I didn't eat black-eyed peas on New Year's Day.   I think they're gross.   I didn't eat 'em last year either, and that was a mistake because last year sucked.  

Not trying to sound negative.  And actually, when I think about it, 2013 gifted me with much love, friendship, and beauty, for which I am ever-grateful.  But it also punched me in the face with an equal amount of misery.  No need to go into the gory details (you could just read previous blog posts re:  divorce, concussion, semi crash, etc.).   Just sayin -- if it's true that black-eyed peas bring good luck, I should've eaten bowls full.

I didn't.  I survived.  Life is still good.  People are still crazy.  

And here it is,  2014, with all it's new-ness and hope.  All it's optimism and wishfulness.   All the anticipation that this will be THE year. 

I don't know about all that.  I hope it's a good year.  But that word "hope" always gets me in trouble.  Because with hope comes expectation, and then the bar is set. And if expectation isn't met... well, that's when I get myself into trouble. 

In those moments I always hear my late grandfather's wise words in my head.  He used to always tell me, "a day at a time, sweet one. A moment at a time, if that's what it takes.  Remember, hardships are the pathway to peace.  Accept it all."  

Speaking of my grandfather, what we discovered inside his old house on our land in western Arkansas last week is pretty much all the luck I'll need in 2014 anyway.   

We arrived at night.  It was dark, and the stars were so very bright.  You could see Orion's belt in perfect view, as though you could almost reach up and tug on it.  My boy was the first to walk  inside, and his reaction was so faint, yet so grave-sounding, we knew it could not be good.  

"Oh. My. Gosh.  Momma, you have to come see this."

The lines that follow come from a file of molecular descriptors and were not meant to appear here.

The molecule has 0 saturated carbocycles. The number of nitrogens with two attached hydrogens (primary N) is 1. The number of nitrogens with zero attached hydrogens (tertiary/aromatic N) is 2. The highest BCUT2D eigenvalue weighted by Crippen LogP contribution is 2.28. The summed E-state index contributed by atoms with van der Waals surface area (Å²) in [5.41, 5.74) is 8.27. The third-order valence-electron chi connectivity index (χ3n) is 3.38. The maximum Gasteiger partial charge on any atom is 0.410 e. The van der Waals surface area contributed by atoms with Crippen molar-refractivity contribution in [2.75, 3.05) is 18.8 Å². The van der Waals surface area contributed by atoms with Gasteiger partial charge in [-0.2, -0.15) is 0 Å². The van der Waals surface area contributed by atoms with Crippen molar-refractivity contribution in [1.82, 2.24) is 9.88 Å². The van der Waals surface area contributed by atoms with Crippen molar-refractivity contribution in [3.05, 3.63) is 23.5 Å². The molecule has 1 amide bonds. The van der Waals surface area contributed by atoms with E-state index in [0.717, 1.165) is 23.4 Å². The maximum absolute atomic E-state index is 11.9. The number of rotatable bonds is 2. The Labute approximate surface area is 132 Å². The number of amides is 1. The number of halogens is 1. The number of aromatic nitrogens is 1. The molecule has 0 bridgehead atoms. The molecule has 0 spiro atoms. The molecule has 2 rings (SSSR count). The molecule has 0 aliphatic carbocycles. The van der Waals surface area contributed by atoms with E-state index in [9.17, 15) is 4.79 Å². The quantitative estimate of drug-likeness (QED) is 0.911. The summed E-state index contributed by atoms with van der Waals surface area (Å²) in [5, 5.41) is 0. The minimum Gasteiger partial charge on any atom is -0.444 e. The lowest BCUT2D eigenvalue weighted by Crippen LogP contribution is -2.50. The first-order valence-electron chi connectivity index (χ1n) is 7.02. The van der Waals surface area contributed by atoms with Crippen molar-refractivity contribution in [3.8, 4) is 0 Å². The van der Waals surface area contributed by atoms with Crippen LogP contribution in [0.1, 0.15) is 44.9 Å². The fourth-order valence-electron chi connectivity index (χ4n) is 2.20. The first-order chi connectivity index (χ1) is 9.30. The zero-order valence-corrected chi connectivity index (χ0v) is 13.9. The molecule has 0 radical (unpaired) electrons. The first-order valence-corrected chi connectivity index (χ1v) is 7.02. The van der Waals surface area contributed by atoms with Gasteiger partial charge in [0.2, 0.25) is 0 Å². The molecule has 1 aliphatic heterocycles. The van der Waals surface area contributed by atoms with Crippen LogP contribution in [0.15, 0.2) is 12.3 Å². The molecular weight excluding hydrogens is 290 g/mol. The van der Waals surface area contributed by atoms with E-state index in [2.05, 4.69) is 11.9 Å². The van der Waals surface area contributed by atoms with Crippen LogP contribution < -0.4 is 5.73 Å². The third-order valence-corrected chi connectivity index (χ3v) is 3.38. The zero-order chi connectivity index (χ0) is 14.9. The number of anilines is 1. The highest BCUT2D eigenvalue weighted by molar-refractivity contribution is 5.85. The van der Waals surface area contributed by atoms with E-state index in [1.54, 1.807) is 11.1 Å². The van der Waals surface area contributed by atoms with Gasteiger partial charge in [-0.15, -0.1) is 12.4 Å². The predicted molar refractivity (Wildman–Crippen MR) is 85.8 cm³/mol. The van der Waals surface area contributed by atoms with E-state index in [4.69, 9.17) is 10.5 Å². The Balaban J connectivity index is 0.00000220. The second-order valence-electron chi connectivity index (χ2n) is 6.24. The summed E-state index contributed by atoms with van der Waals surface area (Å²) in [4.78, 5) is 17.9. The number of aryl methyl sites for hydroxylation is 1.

Then baby girl chimed in.  "Groooooooooooooooooooooss! WHAT are those??"

At which point I went to investigate and -- like the klutz that I am -- slipped on a pile of what I thought were dead bugs.  

They were EVERYWHERE.  All over the floor, on the windows, covering the windowsills, and even in the sinks.

But then brave girl child figured it all out.  They weren't creepy or slimy.  They were ladybugs!
One of the ladybug piles we found

Good luck, right?  

As it turns out, this little beetle is quite full of symbolic meaning.  It's an emblem of luck, and if one lands on you, it is believed your wishes will come true.  Some cultures believe the ladybug is a symbol of protection.  Others think the number of spots on a ladybug you touch equals the number of months you'll wait until your true love arrives.
I think I might believe in the luck part.  If it's true, I'll take it.   But I've never really been too sure about luck to be honest.   Like when someone considers themselves "lucky," I sometimes cringe.   Lucky because they escaped death, or a tornado, or a car wreck, or some horrible fate.   Seems easier for me to believe it just wasn't their time, or they'll get another tough lesson some other day.  I've heard people who believe their lives are good say it's all just because of luck.  But I tend to think maybe it was their attitude or perseverance or willingness to take what life gives instead of what they want.  Some say babies born to rich people are luckier than those born into poverty.  Yet I've watched as wealthy friends who've wanted for nothing in their lives screw it all up and seen the poorest of individuals rise up and enact change 

I'm also not so sure of this whole idea that the next year will be any better or worse than the last one.  Or that my luck will turn - because of black-eyed peas eaten or ladybugs landing, no less.  

And as much as my soul is starved at times for a new beginning, I question and wonder if new beginnings really exist at all.    I read this the other night, and it seems to make the most sense of all to me right now.

“We think that the point is to pass the test or overcome the problem, but the truth is that things don't really get solved. They come together and they fall apart. Then they come together again and fall apart again. It's just like that. The healing comes from letting there be room for all of this to happen: room for grief, for relief, for misery, for joy.” 
 Pema Chödrön

Makes sense to me to create space for all of it and see life as good no matter what, rather than label it as good luck or bad luck, right?

But then a funny thing happened.  We were out to eat with our cousins at a pizza place tonight.  In the game room, my daughter won only one toy.  Would you believe, it was a stuffed ladybug?!

Sweet girl immediately started calling her our "Good Luck Ladybug Flower"